Africa’s Tarnished Name
by Chinua Achebe.
Penguin Modern Classics 28. 2018 (2009)
Africa is not fiction. Africa is people, real people. Have you thought of that?‘Africa Is People’ (1998)
Chinua Achebe is regarded as a giant not just of African but of world literature, yet it has taken me a while to read anything by him. Being an academic as well as a man of letters his is a legacy of factual writings as well as of fiction and so for me provides a legitimate way into his body of work.
This volume in Penguin’s Modern Classics is a selection of essays and speeches taken from a collection entitled The Education of a British-Protected Child, published in 2011, two years before his death. The four pieces range in date from 1989 to 2008, and I propose discussing them in chronological order rather than the order published here. This way I hope to get a sense of any common themes spread over a score of years as well as any changes of emphasis.
‘Travelling White’ first appeared in The Guardian in 1989, and describes a tour of east, central, and southern Africa undertaken soon after Nigerian independence in 1960, achieved with the help of a Rockefeller Fellowship. Or rather, it indicates that a tour did take place but the itinerary is very sketchy; instead Achebe highlights a handful of incidents that underline a racism that he, as a Nigerian, had largely been spared in his country and one that at first amused then saddened him. This racism manifested in what was then called Rhodesia, where segregation was practised on buses, for example, and in form-filling (where Africans fell under the category of ‘Other’). Another instance occurred after his novel, When Things Fall Apart, was lent to a German judge who’d intended to retire to Namibia. The book proved to be instrumental in that the judge chose to retire elsewhere: it had made him realise harsh truths not just about Nigeria’s colonial legacy but also South Africa’s then situation. Achebe considered this situation.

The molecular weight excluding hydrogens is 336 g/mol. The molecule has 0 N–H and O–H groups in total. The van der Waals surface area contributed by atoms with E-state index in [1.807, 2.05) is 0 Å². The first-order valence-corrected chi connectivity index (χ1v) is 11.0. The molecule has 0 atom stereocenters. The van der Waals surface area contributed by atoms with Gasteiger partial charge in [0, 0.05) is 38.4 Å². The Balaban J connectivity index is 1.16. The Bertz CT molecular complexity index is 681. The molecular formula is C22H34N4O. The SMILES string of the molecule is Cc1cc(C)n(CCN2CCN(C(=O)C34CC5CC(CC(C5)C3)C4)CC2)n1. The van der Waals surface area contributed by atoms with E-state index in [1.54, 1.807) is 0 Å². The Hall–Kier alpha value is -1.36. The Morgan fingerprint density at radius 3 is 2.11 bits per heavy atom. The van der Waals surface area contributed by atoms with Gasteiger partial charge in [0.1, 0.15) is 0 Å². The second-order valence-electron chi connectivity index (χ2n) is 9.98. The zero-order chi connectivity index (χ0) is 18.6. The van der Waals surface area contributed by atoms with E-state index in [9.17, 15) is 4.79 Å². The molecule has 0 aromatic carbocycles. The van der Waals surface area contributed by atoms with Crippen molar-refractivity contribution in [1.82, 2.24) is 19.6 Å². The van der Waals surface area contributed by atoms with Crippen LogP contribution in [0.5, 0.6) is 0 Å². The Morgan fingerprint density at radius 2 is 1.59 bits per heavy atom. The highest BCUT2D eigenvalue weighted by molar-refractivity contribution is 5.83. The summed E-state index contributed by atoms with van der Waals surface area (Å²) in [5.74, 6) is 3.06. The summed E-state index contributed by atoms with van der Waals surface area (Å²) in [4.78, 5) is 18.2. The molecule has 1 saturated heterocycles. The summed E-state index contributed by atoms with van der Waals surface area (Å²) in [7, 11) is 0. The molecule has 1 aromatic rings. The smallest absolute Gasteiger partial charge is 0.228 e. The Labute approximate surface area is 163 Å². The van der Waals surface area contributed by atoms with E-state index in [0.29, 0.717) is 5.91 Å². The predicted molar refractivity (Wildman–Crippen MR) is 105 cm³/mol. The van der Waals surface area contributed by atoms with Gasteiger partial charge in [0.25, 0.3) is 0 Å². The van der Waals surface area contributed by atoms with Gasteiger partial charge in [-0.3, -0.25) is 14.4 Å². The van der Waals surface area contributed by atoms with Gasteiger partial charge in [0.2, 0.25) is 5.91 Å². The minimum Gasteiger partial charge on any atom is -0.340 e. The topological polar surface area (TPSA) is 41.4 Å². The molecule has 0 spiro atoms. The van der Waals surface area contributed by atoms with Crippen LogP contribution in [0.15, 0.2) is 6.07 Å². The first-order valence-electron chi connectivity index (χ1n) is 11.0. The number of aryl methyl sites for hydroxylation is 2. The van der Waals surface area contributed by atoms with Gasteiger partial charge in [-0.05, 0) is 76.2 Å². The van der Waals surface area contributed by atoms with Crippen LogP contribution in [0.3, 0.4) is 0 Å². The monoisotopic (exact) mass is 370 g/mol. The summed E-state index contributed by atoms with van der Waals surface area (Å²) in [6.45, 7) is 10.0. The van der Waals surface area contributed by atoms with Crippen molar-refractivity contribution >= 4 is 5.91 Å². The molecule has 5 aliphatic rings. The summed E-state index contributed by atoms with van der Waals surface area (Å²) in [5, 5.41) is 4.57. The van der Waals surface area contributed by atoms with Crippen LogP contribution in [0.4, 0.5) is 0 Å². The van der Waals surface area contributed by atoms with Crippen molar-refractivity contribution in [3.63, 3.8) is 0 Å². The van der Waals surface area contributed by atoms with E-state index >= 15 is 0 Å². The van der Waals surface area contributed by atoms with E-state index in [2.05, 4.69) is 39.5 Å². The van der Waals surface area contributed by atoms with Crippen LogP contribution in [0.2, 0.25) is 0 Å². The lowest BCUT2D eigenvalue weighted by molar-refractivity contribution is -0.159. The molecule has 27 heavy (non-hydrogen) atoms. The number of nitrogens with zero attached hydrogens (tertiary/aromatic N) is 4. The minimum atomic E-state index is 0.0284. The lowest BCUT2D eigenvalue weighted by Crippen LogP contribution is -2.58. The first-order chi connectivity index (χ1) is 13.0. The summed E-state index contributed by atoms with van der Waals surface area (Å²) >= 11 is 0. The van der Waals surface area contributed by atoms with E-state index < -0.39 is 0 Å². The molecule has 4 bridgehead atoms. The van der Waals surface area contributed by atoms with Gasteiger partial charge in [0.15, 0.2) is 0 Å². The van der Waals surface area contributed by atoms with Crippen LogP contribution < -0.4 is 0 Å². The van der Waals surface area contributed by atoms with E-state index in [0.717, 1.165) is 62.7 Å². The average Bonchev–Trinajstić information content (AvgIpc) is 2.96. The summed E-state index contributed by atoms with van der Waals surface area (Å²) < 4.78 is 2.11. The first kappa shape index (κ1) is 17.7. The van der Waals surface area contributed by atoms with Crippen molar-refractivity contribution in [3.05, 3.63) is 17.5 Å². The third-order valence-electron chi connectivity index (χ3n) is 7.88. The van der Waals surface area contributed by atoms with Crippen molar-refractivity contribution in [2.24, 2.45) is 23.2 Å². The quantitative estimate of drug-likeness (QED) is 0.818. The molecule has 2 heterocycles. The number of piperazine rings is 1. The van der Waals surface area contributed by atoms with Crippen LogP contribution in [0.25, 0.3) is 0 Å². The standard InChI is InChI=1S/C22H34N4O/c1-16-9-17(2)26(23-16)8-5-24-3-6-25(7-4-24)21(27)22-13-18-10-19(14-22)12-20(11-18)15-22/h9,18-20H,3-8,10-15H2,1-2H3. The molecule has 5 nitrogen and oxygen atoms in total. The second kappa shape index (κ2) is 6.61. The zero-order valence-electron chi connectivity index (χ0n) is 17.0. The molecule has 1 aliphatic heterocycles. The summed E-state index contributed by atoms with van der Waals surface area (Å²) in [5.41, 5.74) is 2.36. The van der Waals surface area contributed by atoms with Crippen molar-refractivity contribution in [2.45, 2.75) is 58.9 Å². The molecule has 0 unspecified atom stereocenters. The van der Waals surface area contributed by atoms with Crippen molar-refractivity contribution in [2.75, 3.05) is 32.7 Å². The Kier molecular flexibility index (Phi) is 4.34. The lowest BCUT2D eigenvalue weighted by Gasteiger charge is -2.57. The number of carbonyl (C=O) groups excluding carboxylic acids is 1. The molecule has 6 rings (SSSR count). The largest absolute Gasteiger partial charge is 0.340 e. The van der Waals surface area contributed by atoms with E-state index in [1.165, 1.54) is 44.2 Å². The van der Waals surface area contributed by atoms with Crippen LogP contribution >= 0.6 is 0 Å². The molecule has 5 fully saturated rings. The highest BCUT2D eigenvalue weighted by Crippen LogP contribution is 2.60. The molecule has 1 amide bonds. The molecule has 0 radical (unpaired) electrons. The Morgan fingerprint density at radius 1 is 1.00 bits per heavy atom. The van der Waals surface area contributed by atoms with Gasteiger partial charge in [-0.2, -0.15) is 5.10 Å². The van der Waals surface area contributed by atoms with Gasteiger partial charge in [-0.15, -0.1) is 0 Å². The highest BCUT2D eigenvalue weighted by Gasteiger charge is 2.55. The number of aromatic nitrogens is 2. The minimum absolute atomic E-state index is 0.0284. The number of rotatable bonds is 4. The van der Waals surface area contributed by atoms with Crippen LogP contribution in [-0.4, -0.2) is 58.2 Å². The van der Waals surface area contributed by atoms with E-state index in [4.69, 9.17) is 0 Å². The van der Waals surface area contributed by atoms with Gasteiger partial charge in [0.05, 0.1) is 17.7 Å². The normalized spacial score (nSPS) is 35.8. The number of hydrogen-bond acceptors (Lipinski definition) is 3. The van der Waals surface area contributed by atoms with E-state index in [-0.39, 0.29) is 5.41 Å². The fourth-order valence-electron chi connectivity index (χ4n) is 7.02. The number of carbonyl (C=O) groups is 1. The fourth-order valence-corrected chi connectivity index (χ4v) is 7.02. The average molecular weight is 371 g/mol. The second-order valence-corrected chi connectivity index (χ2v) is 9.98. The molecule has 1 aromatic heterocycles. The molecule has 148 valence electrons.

But how was it that this prominent jurist carried such a blind spot about Africa all his life? Did he never read the papers? Why did he need an African novel to open his eyes? My own theory is that he needed to hear Africa speak for itself after a lifetime of hearing Africa spoken about by others.‘Travelling White’ (1989)
This notion — listening to Africa speak for itself — is taken up in ‘Africa Is People’, adapted from a speech Achebe gave to the OECD in 1998. In it he points to the continued othering of the African experience by rich, mostly white nations and by prominent white individuals. He instances the imperialist, colonialist attitudes that persist in First and Second World governments and international agencies, attitudes that he quotes Albert Schweizer and Joseph Conrad uttering, attitudes that continue to ensure many African countries remain plundered and exploited, to the impoverishment of millions. The point of his argument, he says after quoting James Baldwin,
is to alert us to the image burden that Africa bears today and make us recognize how that image has molded contemporary attitudes, including perhaps our own, to that continent.‘Africa Is People’ (1998)
Africa is people, not the collective image non-Africans might casually picture: “Our humanity is contingent on the humanity of our fellows. No person or group can be human alone.” This is a thread he picks up in ‘Africa’s Tarnished Name’, also from 1998, which is the longest piece here and which gives to this selection its overall title. Achebe takes a long view of the relationship held by Africa and Europe, from when the European perception of its neighbouring continent changed from a degree of ignorance to “a deliberate invention” of alienness, dating from its pursuit of enslavement and then colonisation over the last half millennium.